In the early 2000’s, a study found eight out of 10 medicines withdrawn from the market were removed because they caused greater harm to women than men. Drug testing has only recently assumed subjects for medicine other than the supposedly typical 70-kilogram male, 25-30-year-old male.
Formulas used to determine the optimal temperature for office spaces assumed this same 70-kilogram male as the norm. But the bodies of women and men experience temperature differently, for biological reasons, and women’s comfort level turns out to be about nine degrees higher than men’s.
A UK study looked at personal protective equipment based on “standard” male dimensions, everything from goggles to flak jackets to full-body suits. It found that 95 percent of women in the field of emergency services reported ill-fitting equipment had hampered their job performance.
Traction on an enduring problem?
Solutions to the gender gap in engineering and technology fields have been hard to find. The percentage of women earning undergraduate degrees in engineering, according to NSF statistics, has hardly budged from 20 percent over the last 20 years.
A theory of the case for a solution, though, has been coalescing around the importance of role models and stories about the real-world impact STEM learning can empower girls to deliver.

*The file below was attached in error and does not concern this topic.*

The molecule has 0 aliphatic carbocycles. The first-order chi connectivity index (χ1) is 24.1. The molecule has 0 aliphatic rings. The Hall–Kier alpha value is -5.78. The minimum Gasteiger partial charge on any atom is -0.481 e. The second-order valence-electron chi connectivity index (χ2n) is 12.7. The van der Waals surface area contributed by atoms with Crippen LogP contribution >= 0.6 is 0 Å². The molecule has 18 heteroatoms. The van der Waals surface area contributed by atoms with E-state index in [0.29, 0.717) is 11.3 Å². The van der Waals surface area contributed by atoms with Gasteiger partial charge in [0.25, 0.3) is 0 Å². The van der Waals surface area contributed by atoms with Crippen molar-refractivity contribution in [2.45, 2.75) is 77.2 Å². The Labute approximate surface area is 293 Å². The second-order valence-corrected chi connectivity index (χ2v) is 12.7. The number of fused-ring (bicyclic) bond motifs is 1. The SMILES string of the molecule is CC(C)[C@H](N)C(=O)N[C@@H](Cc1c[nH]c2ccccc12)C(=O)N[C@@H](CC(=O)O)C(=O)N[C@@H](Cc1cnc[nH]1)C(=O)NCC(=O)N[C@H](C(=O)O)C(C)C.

In artificial intelligence, for example, gender bias has threatened the utility of a tool that promises quantum productivity gains and exciting benefits. Taking square aim at this problem, a non-profit called Iridescent has founded its outreach and training for girls on role models, mentors, and women’s lived experiences in technology fields. In just over 10 years, Iridescent has partnered with leading tech firms to teach almost 115,000 girls and their mothers how to leverage technology to solve problems in their local communities.
IF/THEN aims to inspire young girls' interest in STEM fields by highlighting real-world STEM applications and their importance in our daily lives. A broad coalition effort, it launched in March underwritten by $25 million of support from Lyda Hill Philanthropies.
Snap the Gap works to combine hands-on learning, peer support, and mentoring relationships in a program to reach 15,000 10-to-12-year-old girls in California. An initiative of digital toy company littleBits, it also involves Disney, the University of California-Davis, and Million Women Mentors California as partner organizations.
All these programs aim to give girls first-hand experience of how their efforts – indeed, their design efforts – can generate results relevant to real-world experience and addressing real-world problems. Success in this realm, it is hoped, will fire girls’ imaginations and launch them into STEM fields, where they will achieve positions in sufficient numbers to remedy the blind spots and oversights in tech fields and other areas reliant on design logic.
Do you know of other programs using mentors, role models, and solving real-world problems to make STEM fields appealing to girls? How have they worked? Let us know what you’ve seen, and please do share with interested colleagues and friends.
Eric Iversen is VP for Learning and Communications at Start Engineering. He has written and spoken widely on engineering education in the K-12 arena. You can write to him about this topic, especially when he gets stuff wrong, at firstname.lastname@example.org.
You can also follow along on Twitter @StartEnginNow.